“Read that book by this date and write this paper by this date and take this test on that date,” sounds exactly the same to students as, “Paint this Renaissance Portrait.” That kind of learning is a coerced exercise that triggers defense mechanisms in those unready to love and trust school – and why should those kids love and trust school when they are told that what and how they see and paint and learn is inadequate?

    I see value in the kind of support that Expeditionary Learning schools offer kids in iterating their artwork and connecting it to class-based inquiry and the physical world, but I wouldn’t expect a student under any kind of coercion to produce a work of self-expression.

    Go, unique chick, go. Hatch into whatever it is you value and love.

    Best wishes,
    C

    Posted by Chad Sansing | April 24, 2011, 8:27 pm
    • Great comments Chad! I’m finding real value in the idea that whatever our kids create offers us an opportunity to have a conversation. Sometimes the conversations are simple, sometimes they work into entire stories. Only rarely do they fail to reveal something new about the way they are thinking about the world.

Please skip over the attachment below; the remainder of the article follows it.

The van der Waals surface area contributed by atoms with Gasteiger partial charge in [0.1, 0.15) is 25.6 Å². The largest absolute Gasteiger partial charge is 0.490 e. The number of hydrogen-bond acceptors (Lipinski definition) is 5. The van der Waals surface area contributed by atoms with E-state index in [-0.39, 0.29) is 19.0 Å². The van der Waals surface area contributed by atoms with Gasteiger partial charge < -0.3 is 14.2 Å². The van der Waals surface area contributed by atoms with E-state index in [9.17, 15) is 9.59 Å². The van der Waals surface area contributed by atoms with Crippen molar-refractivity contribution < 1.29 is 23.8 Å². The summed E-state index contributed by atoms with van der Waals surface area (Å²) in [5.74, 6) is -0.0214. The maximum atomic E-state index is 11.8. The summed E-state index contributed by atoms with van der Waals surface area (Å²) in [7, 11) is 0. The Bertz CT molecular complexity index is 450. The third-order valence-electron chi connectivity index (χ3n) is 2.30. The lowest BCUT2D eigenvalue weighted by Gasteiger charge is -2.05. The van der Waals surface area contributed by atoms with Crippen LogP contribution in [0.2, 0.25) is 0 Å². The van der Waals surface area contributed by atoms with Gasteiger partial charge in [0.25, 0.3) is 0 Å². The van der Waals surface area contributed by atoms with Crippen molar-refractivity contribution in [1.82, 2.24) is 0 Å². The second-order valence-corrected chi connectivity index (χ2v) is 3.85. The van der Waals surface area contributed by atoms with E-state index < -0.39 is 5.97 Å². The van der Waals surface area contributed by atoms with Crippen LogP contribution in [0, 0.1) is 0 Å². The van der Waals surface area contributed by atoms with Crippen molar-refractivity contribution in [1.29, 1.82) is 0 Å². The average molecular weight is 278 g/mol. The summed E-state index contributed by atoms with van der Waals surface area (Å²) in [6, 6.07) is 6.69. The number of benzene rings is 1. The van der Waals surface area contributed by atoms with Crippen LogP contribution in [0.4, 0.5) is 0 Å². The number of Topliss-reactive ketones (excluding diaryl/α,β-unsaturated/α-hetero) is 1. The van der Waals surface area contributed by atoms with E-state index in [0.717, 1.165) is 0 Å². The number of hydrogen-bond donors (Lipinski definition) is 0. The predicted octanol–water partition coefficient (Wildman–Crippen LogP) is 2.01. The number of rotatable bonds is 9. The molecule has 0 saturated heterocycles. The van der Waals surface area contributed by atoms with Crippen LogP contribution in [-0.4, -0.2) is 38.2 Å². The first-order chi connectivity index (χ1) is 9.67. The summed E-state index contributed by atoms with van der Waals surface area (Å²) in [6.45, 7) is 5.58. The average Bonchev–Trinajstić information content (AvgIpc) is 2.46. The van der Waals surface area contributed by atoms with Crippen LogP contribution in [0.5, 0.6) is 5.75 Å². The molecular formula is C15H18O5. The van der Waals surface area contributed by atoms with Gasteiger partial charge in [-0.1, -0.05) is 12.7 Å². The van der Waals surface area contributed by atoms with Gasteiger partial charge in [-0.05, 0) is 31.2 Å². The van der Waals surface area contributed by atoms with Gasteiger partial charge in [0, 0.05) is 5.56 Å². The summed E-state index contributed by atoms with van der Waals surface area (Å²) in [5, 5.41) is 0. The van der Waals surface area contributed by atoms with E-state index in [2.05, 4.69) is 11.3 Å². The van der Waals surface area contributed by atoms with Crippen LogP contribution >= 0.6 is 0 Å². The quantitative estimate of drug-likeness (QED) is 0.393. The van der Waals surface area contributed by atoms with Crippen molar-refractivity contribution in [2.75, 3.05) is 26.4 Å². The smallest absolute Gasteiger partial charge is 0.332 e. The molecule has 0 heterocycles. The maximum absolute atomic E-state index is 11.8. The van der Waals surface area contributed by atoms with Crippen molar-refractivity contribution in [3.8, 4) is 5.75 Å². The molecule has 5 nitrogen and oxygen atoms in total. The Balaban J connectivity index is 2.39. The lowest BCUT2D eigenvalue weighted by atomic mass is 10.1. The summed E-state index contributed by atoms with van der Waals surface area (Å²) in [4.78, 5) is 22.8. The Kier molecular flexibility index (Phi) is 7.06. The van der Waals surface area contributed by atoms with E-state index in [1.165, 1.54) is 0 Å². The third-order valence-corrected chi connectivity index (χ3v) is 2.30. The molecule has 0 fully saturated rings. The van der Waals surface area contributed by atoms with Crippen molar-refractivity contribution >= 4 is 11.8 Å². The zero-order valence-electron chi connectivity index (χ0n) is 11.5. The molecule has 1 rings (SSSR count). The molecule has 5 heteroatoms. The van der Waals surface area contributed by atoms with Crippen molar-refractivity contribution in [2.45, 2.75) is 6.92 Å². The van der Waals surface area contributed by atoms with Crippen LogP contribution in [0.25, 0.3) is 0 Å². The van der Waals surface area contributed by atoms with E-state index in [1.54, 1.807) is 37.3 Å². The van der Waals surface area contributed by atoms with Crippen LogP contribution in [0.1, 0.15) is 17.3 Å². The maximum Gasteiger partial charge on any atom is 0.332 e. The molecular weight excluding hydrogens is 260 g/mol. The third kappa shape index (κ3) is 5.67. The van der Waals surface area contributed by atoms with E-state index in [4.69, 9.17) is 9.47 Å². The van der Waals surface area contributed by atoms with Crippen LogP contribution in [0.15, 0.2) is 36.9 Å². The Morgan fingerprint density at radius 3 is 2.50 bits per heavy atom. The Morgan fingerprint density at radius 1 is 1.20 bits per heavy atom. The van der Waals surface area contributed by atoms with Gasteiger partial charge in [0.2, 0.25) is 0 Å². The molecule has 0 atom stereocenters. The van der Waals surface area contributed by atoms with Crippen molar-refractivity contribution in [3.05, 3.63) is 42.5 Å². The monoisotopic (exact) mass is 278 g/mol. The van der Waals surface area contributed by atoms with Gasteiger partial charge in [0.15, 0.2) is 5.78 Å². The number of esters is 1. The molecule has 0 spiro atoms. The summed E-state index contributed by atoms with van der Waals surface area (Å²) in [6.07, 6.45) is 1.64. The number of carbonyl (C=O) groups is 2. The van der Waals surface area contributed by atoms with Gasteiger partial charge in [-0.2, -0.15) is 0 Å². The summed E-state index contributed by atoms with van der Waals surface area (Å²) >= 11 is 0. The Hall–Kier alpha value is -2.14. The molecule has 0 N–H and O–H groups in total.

In working with students at my school in the area of the arts, I need to find more time to engage them in meaningful conversation about what it is that their work is expressing. Unfortunately, in 40 minute blocks I’m fortunate to be able to engage them in meaningful exploration of art!

      Thanks again for your insights.